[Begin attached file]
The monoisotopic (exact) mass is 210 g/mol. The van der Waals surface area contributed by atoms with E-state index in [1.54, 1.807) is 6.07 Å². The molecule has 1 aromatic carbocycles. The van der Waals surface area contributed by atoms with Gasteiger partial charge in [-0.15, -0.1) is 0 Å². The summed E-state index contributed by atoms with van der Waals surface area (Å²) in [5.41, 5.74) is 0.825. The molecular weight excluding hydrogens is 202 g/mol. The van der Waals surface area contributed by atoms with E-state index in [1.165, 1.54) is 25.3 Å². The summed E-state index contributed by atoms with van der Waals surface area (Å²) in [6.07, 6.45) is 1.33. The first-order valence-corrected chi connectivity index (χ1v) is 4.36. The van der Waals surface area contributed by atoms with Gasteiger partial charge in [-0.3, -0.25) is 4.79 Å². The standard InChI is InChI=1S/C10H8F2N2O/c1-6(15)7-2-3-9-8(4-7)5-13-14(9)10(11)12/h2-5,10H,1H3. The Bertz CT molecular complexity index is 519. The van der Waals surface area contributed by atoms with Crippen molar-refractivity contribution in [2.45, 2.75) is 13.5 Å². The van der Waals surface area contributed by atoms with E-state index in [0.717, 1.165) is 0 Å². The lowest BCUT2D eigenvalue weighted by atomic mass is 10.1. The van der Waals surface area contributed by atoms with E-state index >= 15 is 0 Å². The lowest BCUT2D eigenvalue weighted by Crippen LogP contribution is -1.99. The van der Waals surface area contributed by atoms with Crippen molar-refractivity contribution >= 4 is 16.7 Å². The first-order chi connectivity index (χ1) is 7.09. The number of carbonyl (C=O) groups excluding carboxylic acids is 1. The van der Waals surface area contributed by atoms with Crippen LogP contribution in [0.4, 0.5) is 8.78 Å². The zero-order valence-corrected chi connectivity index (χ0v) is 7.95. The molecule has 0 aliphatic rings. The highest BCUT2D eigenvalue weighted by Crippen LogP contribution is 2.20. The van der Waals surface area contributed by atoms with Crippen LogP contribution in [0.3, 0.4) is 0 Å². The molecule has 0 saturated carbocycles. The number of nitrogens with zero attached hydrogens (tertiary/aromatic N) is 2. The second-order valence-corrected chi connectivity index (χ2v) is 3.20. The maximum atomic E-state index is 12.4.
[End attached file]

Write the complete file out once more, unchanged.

The monoisotopic (exact) mass is 210 g/mol. The van der Waals surface area contributed by atoms with E-state index in [1.54, 1.807) is 6.07 Å². The molecule has 1 aromatic carbocycles. The van der Waals surface area contributed by atoms with Gasteiger partial charge in [-0.15, -0.1) is 0 Å². The summed E-state index contributed by atoms with van der Waals surface area (Å²) in [5.41, 5.74) is 0.825. The molecular weight excluding hydrogens is 202 g/mol. The van der Waals surface area contributed by atoms with E-state index in [1.165, 1.54) is 25.3 Å². The summed E-state index contributed by atoms with van der Waals surface area (Å²) in [6.07, 6.45) is 1.33. The first-order valence-corrected chi connectivity index (χ1v) is 4.36. The van der Waals surface area contributed by atoms with Gasteiger partial charge in [-0.3, -0.25) is 4.79 Å². The standard InChI is InChI=1S/C10H8F2N2O/c1-6(15)7-2-3-9-8(4-7)5-13-14(9)10(11)12/h2-5,10H,1H3. The Bertz CT molecular complexity index is 519. The van der Waals surface area contributed by atoms with Crippen molar-refractivity contribution in [2.45, 2.75) is 13.5 Å². The van der Waals surface area contributed by atoms with E-state index in [0.717, 1.165) is 0 Å². The lowest BCUT2D eigenvalue weighted by atomic mass is 10.1. The van der Waals surface area contributed by atoms with E-state index >= 15 is 0 Å². The lowest BCUT2D eigenvalue weighted by Crippen LogP contribution is -1.99. The van der Waals surface area contributed by atoms with Crippen molar-refractivity contribution >= 4 is 16.7 Å². The first-order chi connectivity index (χ1) is 7.09. The number of carbonyl (C=O) groups excluding carboxylic acids is 1. The van der Waals surface area contributed by atoms with Crippen LogP contribution in [0.4, 0.5) is 8.78 Å². The zero-order valence-corrected chi connectivity index (χ0v) is 7.95. The molecule has 0 aliphatic rings. The highest BCUT2D eigenvalue weighted by Crippen LogP contribution is 2.20. The van der Waals surface area contributed by atoms with Crippen LogP contribution in [0.3, 0.4) is 0 Å². The molecule has 0 saturated carbocycles. The number of nitrogens with zero attached hydrogens (tertiary/aromatic N) is 2. The second-order valence-corrected chi connectivity index (χ2v) is 3.20. The maximum atomic E-state index is 12.4.